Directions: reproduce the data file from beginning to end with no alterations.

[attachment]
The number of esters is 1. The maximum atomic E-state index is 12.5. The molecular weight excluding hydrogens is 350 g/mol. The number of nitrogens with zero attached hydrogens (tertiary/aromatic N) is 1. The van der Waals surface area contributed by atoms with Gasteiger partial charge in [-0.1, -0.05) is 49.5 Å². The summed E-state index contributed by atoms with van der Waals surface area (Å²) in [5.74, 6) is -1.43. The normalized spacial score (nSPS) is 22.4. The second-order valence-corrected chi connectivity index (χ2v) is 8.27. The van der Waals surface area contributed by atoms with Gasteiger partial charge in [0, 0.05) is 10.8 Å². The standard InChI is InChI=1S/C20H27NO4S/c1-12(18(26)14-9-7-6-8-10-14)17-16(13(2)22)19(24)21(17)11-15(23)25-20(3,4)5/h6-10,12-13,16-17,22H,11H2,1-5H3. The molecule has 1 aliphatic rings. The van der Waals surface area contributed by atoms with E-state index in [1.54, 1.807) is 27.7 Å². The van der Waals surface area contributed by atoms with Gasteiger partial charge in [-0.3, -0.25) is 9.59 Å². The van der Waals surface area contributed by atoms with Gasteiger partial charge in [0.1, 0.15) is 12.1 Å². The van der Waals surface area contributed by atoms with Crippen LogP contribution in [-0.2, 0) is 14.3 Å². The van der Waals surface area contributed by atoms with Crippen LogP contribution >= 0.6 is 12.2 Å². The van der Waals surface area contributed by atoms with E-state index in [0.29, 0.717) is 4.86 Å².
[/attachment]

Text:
The number of esters is 1. The maximum atomic E-state index is 12.5. The molecular weight excluding hydrogens is 350 g/mol. The number of nitrogens with zero attached hydrogens (tertiary/aromatic N) is 1. The van der Waals surface area contributed by atoms with Gasteiger partial charge in [-0.1, -0.05) is 49.5 Å². The summed E-state index contributed by atoms with van der Waals surface area (Å²) in [5.74, 6) is -1.43. The normalized spacial score (nSPS) is 22.4. The second-order valence-corrected chi connectivity index (χ2v) is 8.27. The van der Waals surface area contributed by atoms with Gasteiger partial charge in [0, 0.05) is 10.8 Å². The standard InChI is InChI=1S/C20H27NO4S/c1-12(18(26)14-9-7-6-8-10-14)17-16(13(2)22)19(24)21(17)11-15(23)25-20(3,4)5/h6-10,12-13,16-17,22H,11H2,1-5H3. The molecule has 1 aliphatic rings. The van der Waals surface area contributed by atoms with E-state index in [1.54, 1.807) is 27.7 Å². The van der Waals surface area contributed by atoms with Gasteiger partial charge in [-0.3, -0.25) is 9.59 Å². The van der Waals surface area contributed by atoms with Gasteiger partial charge in [0.1, 0.15) is 12.1 Å². The van der Waals surface area contributed by atoms with Crippen LogP contribution in [-0.2, 0) is 14.3 Å². The van der Waals surface area contributed by atoms with Crippen LogP contribution >= 0.6 is 12.2 Å². The van der Waals surface area contributed by atoms with E-state index in [0.29, 0.717) is 4.86 Å².